Love in the Time of Upheaval [ASH IS PUREST WHITE and TRANSIT]

ash is purest white

transit

The release year of 2019 has already been a bountiful one for Seattle theaters, with such important films as The Image Book, Us, and a long-awaited run of Police Story arriving in the first three months. And by one of the quirks that comes with rolling limited releases, two of the best films of the year — and of the last three years — by two of the preeminent directors in world cinema are making their debut this week at SIFF Uptown: Jia Zhangke’s Ash Is Purest White and Christian Petzold’s Transit.

The two auteurs make for a fascinating comparison in terms of their relative profile in the arthouse film realm. Jia has created for himself a deserved reputation as the foremost chronicler of the unprecedented change — economically, socially, topographically — that has taken place in 21st-century China, and received consistent play in festivals and U.S. distribution. Petzold, by contrast, is an almost unknown quantity in America; though his films have had distribution from around 2008 and gotten some festival play, they have been little seen…except for his previous film Phoenix (2014), which upon its release in 2015 became the art-house version of a box-office smash, receiving more American viewers than probably any German film this side of The Lives of Others, and, significantly, possibly more than any of Jia’s films.

I should note here that I am far more familiar with Jia’s work than Petzold’s — I’ve seen all of the former’s features and only the latter’s two most recent films — but from my general understanding of their careers, the two share a particular thematic interest that links the two, and proves to be a essential asset to both films (in sometimes oblique ways): that of genre filmmaking. Since A Touch of Sin (2013), Jia has taken a sharp turn towards films explicitly emphasized and built around specific genres, from wuxia and action (Touch) to melodrama (Mountains May Depart, 2015) to the gangster genre that forms the base of Ash Is Purest White. Petzold has had this preoccupation from the beginning of his career: his second feature Cuba Libre (1996) was a remake of the great film noir Detour, and his explorations of genre have only developed since then.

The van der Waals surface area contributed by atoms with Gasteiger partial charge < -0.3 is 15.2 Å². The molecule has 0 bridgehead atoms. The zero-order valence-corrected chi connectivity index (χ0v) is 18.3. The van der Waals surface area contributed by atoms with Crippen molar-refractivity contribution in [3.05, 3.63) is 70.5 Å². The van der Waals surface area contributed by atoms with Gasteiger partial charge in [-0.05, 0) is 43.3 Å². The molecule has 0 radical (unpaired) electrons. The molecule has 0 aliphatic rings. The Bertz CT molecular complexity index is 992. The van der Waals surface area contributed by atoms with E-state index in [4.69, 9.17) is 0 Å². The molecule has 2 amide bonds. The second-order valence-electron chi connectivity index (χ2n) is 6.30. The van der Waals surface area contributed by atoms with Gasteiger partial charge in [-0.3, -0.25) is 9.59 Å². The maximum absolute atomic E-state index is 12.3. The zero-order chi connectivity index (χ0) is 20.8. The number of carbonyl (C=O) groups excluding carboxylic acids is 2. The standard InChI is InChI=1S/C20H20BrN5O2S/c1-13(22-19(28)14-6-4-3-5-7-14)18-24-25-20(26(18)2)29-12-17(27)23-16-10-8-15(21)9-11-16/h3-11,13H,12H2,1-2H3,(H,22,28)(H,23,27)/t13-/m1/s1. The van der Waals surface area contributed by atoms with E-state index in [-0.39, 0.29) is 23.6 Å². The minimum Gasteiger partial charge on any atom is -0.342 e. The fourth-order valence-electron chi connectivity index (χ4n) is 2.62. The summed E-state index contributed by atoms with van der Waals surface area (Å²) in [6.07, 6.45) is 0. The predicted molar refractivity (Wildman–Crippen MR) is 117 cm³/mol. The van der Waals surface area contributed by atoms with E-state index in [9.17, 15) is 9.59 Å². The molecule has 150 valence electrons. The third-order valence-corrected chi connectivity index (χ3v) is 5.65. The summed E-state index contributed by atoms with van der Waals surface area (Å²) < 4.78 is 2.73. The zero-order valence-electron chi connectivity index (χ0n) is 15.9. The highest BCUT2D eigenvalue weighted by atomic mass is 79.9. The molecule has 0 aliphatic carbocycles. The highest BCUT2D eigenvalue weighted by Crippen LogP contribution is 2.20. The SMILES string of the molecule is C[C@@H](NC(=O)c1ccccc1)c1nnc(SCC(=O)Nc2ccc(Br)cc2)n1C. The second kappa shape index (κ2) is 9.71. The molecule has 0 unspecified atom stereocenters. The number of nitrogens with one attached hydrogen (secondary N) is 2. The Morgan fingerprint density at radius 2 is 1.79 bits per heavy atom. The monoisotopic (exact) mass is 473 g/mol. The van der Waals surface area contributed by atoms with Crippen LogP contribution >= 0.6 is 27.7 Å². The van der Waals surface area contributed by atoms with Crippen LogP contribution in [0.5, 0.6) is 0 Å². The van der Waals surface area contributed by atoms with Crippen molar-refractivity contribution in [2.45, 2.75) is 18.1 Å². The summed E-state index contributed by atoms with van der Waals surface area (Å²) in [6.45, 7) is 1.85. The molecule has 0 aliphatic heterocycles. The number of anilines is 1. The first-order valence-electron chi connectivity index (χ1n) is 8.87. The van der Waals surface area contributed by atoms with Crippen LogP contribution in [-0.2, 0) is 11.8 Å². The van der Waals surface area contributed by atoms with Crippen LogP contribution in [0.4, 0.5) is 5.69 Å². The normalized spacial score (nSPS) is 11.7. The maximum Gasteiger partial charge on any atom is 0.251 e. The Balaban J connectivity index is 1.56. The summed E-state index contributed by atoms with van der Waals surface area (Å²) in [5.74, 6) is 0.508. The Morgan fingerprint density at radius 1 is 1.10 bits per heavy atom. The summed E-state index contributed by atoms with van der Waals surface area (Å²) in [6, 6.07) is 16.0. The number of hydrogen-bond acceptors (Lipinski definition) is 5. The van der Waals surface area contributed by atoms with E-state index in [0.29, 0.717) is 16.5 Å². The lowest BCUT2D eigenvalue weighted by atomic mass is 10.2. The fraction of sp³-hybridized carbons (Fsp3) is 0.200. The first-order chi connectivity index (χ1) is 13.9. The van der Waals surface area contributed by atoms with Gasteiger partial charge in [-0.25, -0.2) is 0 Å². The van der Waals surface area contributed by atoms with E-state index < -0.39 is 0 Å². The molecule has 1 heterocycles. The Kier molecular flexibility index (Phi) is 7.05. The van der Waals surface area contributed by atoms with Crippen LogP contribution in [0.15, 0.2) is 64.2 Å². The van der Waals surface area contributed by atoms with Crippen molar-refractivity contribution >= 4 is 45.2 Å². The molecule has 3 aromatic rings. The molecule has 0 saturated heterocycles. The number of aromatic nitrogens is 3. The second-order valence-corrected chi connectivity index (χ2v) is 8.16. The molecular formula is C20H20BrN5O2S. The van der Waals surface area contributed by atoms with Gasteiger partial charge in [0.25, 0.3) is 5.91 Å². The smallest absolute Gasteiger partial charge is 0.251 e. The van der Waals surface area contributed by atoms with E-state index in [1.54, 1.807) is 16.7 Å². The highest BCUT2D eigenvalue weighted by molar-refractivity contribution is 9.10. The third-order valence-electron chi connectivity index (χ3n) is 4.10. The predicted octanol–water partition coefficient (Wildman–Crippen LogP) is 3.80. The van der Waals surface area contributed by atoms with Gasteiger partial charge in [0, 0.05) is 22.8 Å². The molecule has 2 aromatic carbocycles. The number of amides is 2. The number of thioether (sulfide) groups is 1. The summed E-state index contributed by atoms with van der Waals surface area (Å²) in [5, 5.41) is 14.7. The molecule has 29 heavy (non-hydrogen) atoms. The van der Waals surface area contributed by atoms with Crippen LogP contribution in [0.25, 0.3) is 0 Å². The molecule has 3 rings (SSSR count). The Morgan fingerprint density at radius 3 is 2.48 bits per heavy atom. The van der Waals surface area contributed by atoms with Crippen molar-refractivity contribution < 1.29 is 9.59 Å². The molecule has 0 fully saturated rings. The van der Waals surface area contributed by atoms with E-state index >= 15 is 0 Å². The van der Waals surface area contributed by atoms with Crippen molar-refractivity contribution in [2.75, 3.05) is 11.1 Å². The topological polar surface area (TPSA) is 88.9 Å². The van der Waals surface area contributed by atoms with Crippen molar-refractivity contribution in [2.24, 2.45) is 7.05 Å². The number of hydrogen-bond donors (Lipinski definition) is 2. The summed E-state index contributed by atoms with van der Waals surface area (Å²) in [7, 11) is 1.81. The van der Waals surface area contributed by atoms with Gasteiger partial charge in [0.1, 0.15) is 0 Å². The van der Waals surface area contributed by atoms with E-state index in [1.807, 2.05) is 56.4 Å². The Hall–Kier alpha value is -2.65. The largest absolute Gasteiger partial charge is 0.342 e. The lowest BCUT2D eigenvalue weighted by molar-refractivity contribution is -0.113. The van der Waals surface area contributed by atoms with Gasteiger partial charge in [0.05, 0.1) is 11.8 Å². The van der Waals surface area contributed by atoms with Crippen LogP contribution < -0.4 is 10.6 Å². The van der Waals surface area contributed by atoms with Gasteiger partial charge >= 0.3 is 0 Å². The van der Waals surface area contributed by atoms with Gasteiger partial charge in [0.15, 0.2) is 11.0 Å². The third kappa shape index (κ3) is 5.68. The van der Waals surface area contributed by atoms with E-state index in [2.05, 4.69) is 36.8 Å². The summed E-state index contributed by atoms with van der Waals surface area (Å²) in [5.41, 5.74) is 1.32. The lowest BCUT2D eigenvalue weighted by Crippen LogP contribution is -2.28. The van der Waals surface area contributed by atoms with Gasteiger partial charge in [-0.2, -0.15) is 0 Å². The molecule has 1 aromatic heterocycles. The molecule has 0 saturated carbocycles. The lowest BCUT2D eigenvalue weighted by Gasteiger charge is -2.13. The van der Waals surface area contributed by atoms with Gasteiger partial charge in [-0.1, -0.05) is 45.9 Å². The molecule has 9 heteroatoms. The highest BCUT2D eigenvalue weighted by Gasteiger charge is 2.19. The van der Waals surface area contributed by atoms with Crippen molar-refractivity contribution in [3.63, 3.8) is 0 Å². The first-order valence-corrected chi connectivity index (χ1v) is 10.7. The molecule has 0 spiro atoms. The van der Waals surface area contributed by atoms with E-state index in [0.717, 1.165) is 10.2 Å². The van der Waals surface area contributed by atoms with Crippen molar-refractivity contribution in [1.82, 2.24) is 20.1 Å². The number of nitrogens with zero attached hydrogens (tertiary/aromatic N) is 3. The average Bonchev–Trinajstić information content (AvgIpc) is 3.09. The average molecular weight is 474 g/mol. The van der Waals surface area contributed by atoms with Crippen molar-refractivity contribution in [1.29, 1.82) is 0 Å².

What binds these two directors together even more is their particular methods of deploying these generic conventions; both are heavily invested in exploring their respective national societies, dissecting — in mostly pleasurable and sometimes sensual ways — the various means of oppression, resistance, and living within and outside systems impacts flesh-and-blood people. This is not to say that more traditional genre fare does not accomplish this, but Jia and Petzold are even more direct and acute in these respects. Certain other similarities can be drawn — continuous collaborations with muses (Jia with his wife Zhao Tao, Petzold until this latest film with Nina Hoss), a command of composition and editing stronger than almost any living filmmaker — but what makes them so vital is the particularities of their films.

Continue reading “Love in the Time of Upheaval [ASH IS PUREST WHITE and TRANSIT]”

Phoenix (Christian Petzold, 2014)

Nelly and rubble

Ash, ash–
You poke and stir.
Flesh, bone, there is nothing there–

A cake of soap,
A wedding ring,
A gold filling. 

. . .

Out of the ash
I rise with my red hair
And I eat men like air.

~Sylvia Plath, “Lady Lazarus”

I confess, I found myself a bit disappointed when I learned Christian Petzold’s new film, Phoenix, would be “about the Holocaust.” There is a certain weariness that arises out of the fact that so many use or have used the events of the Holocaust as a reference point, whether artistically, for a film’s central story (see Sophie’s Choice, Schindler’s List, The Pianist, among others) or socially, for a cheap point in a debate gone awry (see my Facebook feed). I wondered whether I was up for seeing yet another movie centering around the much-documented tragedy.

But great artists work familiar things in such unfamiliar ways that even the cliché can take on unexpected, fresh resonance, and I see the familiar thing as I had not seen it before. It is both old and wholly new.  Continue reading Phoenix (Christian Petzold, 2014)”